With increasingly specialized recording programs springing up throughout the country, Lebanon Valley College in Annville, Penn., or LVC, sets itself apart by combining a traditional liberal arts based education with a "professionally oriented" Audio & Music Production Program, a formula that has been successful for the school's students since the late 1980s.
Students in the Audio & Music Production Program study music, studio recording, mastering, electronic music, audio for digital media, live sound, game audio, and more. Graduates have gone on to work in recording studios, live sound, broadcast, game audio, retail, and performance with leading creative companies such as The Hit Factory, DreamWorks Animation, ESPN, Insomniac Games, Sony, Universal Music Group, Disney, and even the Ringling Brother Circus.
In order to meet the demands of training students for a diverse job market, the program employs a duo of Audient consoles to provide a solid audio foundation.
"Audient consoles are perfect for students to learn on," says Dr. Barry Hill, professor of music and director of audio & music production. "Signal flow is extremely easy to see and follow on these boards. It's not crammed, and the color-coding of the channel, mix path, and operational layout is very accessible for learners."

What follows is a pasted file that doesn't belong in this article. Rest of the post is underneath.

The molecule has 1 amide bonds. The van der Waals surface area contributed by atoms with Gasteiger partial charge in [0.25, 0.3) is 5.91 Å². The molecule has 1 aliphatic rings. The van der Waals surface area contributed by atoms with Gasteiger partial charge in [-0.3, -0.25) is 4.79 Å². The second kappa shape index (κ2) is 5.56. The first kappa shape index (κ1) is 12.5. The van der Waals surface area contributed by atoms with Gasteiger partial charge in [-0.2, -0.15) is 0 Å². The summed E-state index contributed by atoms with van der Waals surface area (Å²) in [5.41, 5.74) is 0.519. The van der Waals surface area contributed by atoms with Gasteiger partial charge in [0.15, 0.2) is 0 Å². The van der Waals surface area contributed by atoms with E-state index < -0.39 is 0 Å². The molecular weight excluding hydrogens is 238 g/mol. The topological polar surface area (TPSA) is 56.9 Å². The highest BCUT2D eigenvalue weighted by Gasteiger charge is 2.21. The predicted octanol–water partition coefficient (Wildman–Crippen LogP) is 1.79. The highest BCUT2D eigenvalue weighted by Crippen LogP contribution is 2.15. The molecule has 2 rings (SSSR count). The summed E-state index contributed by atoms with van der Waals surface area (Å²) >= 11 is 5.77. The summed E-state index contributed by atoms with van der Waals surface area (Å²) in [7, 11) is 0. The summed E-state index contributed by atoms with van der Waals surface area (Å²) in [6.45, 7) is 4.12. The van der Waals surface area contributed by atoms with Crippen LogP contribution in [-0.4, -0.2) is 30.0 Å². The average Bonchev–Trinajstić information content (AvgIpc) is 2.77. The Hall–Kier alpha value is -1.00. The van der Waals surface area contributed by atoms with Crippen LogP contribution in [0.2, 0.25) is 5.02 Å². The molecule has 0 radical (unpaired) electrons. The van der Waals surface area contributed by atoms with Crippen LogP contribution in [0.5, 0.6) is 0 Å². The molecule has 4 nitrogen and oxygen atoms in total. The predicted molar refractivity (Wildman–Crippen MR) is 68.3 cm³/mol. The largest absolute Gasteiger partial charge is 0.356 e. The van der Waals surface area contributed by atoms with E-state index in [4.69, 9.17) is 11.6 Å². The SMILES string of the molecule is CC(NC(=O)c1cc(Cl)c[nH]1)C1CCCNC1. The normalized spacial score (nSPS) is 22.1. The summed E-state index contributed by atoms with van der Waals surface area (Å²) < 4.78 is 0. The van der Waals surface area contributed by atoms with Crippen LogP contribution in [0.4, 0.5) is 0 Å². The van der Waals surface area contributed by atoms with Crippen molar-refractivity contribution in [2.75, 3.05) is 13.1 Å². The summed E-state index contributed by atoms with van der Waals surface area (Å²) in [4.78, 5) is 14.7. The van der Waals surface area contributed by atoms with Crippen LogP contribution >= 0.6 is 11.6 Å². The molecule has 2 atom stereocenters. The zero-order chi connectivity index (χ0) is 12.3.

Both LVC studios have been around for a long time. Studio A is a traditional control room/tracking room setup centered on an Audient ASP8024 with 36 channels and a Command 8 that the school has used reliably for some time. Studio B has classroom seating and features a brand new Audient ASP4816 added for this school year. The two consoles are configured to meet the needs of each space while providing students with the continuity to easily move from learning in a classroom setting to working on projects in the studio.
The Audio & Music Production Program has approximately 60 students that spend time on the consoles. "Using the Audient board is a great way to learn signal flow," said senior Nate Merrill. "The way the board is organized makes it a great learning tool for college students like me."
Fellow senior Luca Gienow agrees: "The Audient has been a fantastic board to learn how to engineer on. I continue to find new ways to run signal through the board during tracking and mix downs that benefit my particular style, and yet it is designed simply enough that new engineers can sit down and work on it after a few short lessons."
Visit Audient at audient.com.